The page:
Animals That Ought to Be: Poems about Imaginary Pets

Animals That Ought to Be: Poems about Imaginary Pets

by Richard Michelson, Leonard Baskin
     
 

Caldecott Honor artist Leonard Baskin has created mysterious, sometimes eerie illustrations of 13 unheard-of animals. A red-eyed Nightlight Bird chases away shadows. There's a Channel-Changer with a hundred-button belly--and a Buscatcher for those late mornings. These inventive poems and paintings, perfect for Halloween reading, will inspire readers to dream up their…  See more details below

Overview

Caldecott Honor artist Leonard Baskin has created mysterious, sometimes eerie illustrations of 13 unheard-of animals. A red-eyed Nightlight Bird chases away shadows. There's a Channel-Changer with a hundred-button belly--and a Buscatcher for those late mornings. These inventive poems and paintings, perfect for Halloween reading, will inspire readers to dream up their own fanciful creatures. Full color.

Editorial Reviews

Publishers Weekly - Publisher's Weekly
Both imaginative and colorful, nonsensical and clever, this collection of poems nonetheless does not hit the high standard of this team's Did You Say Ghosts? Michelson's narrator loves real animalsdogs, cats, mice, "chicks and geese and pigs and sheep," you name itbut at night, he says, "fantastic creatures fill my head/ Animals you never see./ Animals that ought to be." He blithely conjures up a gallery of such creatures as the Nightnoise Gladiator, who gobbles up the "drip-drips, drip-drips" of the bathroom sink; and the Channel Changer, with his "eighty-button belly," who is "a pet beyond compare./ He surfs through the commercials/ and he never needs repair." But the cheery, effervescent tone of the verse is somewhat at odds with the formal quality of Baskin's paintings. While brilliantly executed, his monsters are static and imposing; they lack the easy playfulness of, for example, Peter Ss's illustrations in Monday's Troll or The Dragons Are Singing Tonight. In one particularly telling instance, the narrator uses the most colloquial language to explain his need for a Talkback Bat: "My brother is a big-mouth brat!.../ `a nitwit, moron, maniac.'/ That's what I'd say if I talked back"; Baskin's creature howls silently on the opposing page, like a mask in an anthropological museum. While both the poems and the art are strong, their strengths aren't always complementary. Ages 5-8. (Sept.)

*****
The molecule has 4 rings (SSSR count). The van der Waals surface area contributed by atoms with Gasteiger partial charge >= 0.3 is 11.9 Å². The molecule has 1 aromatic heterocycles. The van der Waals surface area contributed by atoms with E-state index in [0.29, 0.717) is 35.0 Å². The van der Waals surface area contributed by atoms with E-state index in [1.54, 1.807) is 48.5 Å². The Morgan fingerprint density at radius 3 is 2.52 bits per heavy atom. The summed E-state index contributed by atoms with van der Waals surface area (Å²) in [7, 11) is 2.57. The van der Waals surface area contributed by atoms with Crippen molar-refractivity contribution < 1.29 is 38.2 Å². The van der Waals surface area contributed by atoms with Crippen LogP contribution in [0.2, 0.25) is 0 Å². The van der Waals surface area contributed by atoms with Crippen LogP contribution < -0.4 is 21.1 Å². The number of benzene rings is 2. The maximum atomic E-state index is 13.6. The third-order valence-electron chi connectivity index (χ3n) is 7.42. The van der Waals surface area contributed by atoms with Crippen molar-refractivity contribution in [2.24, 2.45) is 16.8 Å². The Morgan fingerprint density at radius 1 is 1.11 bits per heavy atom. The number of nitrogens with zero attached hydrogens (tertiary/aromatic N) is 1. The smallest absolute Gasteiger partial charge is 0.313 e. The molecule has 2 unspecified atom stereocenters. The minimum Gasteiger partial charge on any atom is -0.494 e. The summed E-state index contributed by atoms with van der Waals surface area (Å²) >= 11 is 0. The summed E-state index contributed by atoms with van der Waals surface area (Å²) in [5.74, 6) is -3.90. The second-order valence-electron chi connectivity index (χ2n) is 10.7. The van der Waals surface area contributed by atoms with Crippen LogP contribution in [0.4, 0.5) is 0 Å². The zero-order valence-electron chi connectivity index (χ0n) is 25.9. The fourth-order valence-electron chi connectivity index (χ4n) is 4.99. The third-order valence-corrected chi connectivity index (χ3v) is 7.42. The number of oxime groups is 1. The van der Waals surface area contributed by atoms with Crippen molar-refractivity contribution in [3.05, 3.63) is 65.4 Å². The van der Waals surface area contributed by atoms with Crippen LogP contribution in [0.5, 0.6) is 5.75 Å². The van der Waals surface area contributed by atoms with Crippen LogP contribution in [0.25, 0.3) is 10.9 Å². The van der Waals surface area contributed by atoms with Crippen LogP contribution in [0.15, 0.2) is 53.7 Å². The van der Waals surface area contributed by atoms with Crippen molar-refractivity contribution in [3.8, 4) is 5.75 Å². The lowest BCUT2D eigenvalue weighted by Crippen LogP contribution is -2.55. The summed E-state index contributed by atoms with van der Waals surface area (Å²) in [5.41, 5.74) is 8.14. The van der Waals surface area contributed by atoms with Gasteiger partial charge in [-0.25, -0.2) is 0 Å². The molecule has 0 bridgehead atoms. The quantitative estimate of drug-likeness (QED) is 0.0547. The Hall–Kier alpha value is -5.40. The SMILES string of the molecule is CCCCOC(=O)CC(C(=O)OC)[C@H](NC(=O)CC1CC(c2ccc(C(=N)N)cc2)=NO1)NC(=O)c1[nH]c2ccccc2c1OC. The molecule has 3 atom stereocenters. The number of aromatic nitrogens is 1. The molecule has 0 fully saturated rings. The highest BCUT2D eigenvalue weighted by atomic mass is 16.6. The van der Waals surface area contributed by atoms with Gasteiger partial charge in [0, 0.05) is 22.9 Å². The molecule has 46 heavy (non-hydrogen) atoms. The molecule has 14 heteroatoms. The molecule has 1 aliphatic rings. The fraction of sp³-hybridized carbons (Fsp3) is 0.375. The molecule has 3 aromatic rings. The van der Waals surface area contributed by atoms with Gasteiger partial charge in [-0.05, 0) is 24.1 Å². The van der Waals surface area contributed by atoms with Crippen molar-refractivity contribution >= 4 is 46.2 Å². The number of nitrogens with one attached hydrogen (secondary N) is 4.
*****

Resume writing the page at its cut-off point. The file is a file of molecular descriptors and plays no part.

Children's Literature - Catherine Petrini
"Sometimes when I lie in bed/ fantastic creatures fill my head./ Animals you never see./ Animals that ought to be." Richard Michelson's wacky poems-each complete on one page-envision pets to spark any kid's imagination. "The Nightnoise Gladiator" gobbles up all those scary, annoying, or perplexing creaks and bumps in the night. "The Talkback Bat" says the things a child longs to voice but isn't allowed to. "The Nightmare Scarer" frightens away bad dreams. "The Backpack Snacker" eats homework, providing a legitimate excuse for that missing book report. These and eight other charming creatures are the subjects of irresistible poems and colorful watercolor paintings. Kids will love reading or being read to from this giggle-inducing collection.
School Library Journal - School Library Journal
Gr 2-5Fourteen illustrated, rhyming poems address children's fears, concerns, and everyday problems through imagination and fantasy. The "Nightnoise Gladiator," "Roombroom," "Backpack Snacker," and "Channel Changer" are clever, while others, such as the "Talkback Bat" and "Sweeteater," are more harsh and threatening. Baskin's full-page watercolor illustrations of each creature are rendered in deep tones and set against stark white backgrounds, giving even the more lighthearted selections a rather somber and slightly menacing air. The collection is aimed at an audience that is still combating nighttime fears while facing dilemmas such as lost remote controls and missing homework. A fanciful presentation.Diane Nunn, Richard E. Byrd Elementary School, Glen Rock, NJ
Kirkus Reviews
A collection of 14 jaunty poems about unusual pets, for "sometimes when I lie in bed/fantastic creatures fill my head./Animals you never see./Animals that ought to be."

Michelson and Baskin (the team behind Did You Say Ghosts?, 1993) introduce readers to the Nightnoise Gladiator, who fends off things that go bump in the night; the I'm-All-Ears, to eavesdrop on and pass along conversations normally out of earshot; the Talkback Bat, who says everything children would if they weren't sure they'd be punished. Students will especially appreciate the Backpack Snacker, who specializes in homework assignments: "She gobbled up my grammar/and I can't believe she ate/the last page of my book report,/but believe me, it was great." The poems have a delightful musical quality, the lilt punctuated by an occasional twist of the unexpected—the Nightmare Scarer terrifies the one he came to save, the Sweeteater "burped and ate my dad." Each clever poem is accompanied by watercolor interpretations that swing from a gargoyle effect to faunal mug shots.

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Product Details

ISBN-13:
9780689806353
Publisher:
Simon & Schuster Books For Young Readers
Publication date:
08/13/1996
Pages:
32
Product dimensions:
8.32(w) x 10.30(h) x 0.40(d)
Age Range:
4 - 8 Years

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